The combination of amphetamine and dextroamphetamine, Adderall is a stimulant. So what does Adderall do?
Doctors prescribe the drug to help children and adults with attention-deficit hyperactivity disorder (ADHD) stay focused. Unfortunately, college students often take it to aid all-night study sessions before tests and enhance partying habits.
While most students think of Adderall as nothing more than a study aid or party prolonger, this isn’t necessarily the case. The DEA classifies it as a Schedule II substance, which means it’s highly addictive. Read on to learn about Adderall’s dangers and where to get help.
What Does Adderall Do?
Adderall is a stimulant that speeds up certain processes in the body. Doctors prescribe it in low doses to avoid unwanted side effects. While the drug is helpful for people with ADHD, some students use it without a prescription to zone-in and focus on their schoolwork. This drug is popular among young adults trying to balance school, work and social activities.
A Growing Problem
College students all over the nation have abused Adderall since it entered the pharmaceutical market in 1996. However, a 2012 Journal of American College Health study found that the epidemic is growing. According to the study, an astonishing two-thirds of college students abuse Adderall.
Most students admit that they get it from friends. However, it’s surprisingly easy to acquire a prescription. Most doctors use an ADHD checklist to determine if someone needs Adderall. Unfortunately, patients can easily fake this checklist. This makes it even easier for students to get their hands on the addictive drug.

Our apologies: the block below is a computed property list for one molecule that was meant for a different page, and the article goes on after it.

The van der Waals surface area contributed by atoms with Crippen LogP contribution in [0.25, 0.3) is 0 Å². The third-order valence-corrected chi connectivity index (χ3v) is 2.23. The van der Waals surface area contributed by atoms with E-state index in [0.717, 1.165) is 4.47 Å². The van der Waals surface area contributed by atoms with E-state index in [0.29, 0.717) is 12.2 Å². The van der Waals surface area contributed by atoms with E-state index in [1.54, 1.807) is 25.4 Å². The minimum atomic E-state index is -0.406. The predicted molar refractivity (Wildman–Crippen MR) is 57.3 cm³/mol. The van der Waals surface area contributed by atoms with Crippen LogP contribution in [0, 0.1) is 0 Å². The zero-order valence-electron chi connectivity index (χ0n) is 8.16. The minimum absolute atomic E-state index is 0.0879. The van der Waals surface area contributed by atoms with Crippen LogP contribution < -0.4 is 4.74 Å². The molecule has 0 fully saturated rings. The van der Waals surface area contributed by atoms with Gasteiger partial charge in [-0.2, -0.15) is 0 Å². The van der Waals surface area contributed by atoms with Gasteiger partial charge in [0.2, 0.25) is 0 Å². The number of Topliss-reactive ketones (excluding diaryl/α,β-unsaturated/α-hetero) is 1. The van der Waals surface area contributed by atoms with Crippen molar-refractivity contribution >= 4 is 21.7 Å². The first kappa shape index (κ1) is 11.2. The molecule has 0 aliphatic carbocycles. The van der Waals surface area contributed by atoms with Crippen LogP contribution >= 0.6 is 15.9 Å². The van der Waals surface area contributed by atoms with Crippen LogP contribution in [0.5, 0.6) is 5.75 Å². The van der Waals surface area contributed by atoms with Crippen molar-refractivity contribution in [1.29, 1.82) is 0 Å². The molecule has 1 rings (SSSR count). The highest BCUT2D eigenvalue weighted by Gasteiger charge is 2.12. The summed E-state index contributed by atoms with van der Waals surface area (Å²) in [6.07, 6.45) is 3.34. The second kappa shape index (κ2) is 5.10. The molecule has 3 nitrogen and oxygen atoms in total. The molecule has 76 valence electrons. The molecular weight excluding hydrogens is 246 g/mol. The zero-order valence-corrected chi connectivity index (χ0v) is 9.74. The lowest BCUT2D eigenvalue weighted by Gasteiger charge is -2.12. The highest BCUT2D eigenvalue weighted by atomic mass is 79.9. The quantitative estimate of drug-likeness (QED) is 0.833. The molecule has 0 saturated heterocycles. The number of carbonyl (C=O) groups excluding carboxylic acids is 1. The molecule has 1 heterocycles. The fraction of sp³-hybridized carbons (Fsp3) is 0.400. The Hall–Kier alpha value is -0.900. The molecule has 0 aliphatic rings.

What Does Adderall Do? Understanding the Side Effects
Most students are unaware of Adderall’s dangerous side effects. Those who abuse the drug may experience:
- Uncontrollable tremors
- Loss of consciousness
How Sober College Can Help You Fight Your Addiction
At Sober College, we remain dedicated to helping you fight all types of addiction, including Adderall. Using a unique approach to addiction treatment, our college rehab program offer clients five transferable college courses to go with traditional behavioral therapies. Those courses include:
- Public speaking
- Health and wellness
- Creative writing
We offer rolling enrollment, which means you don’t have to wait until the start of a semester. Beyond offering college classes, we offer many different treatment programs, including individual and group therapies. We also pride ourselves on offering experimental therapy options such as rock-climbing, surfing and somatic mindfulness.
Have questions regarding Adderall addiction for yourself or a loved one?
Call 877.634.7849 to speak with an admissions counselor.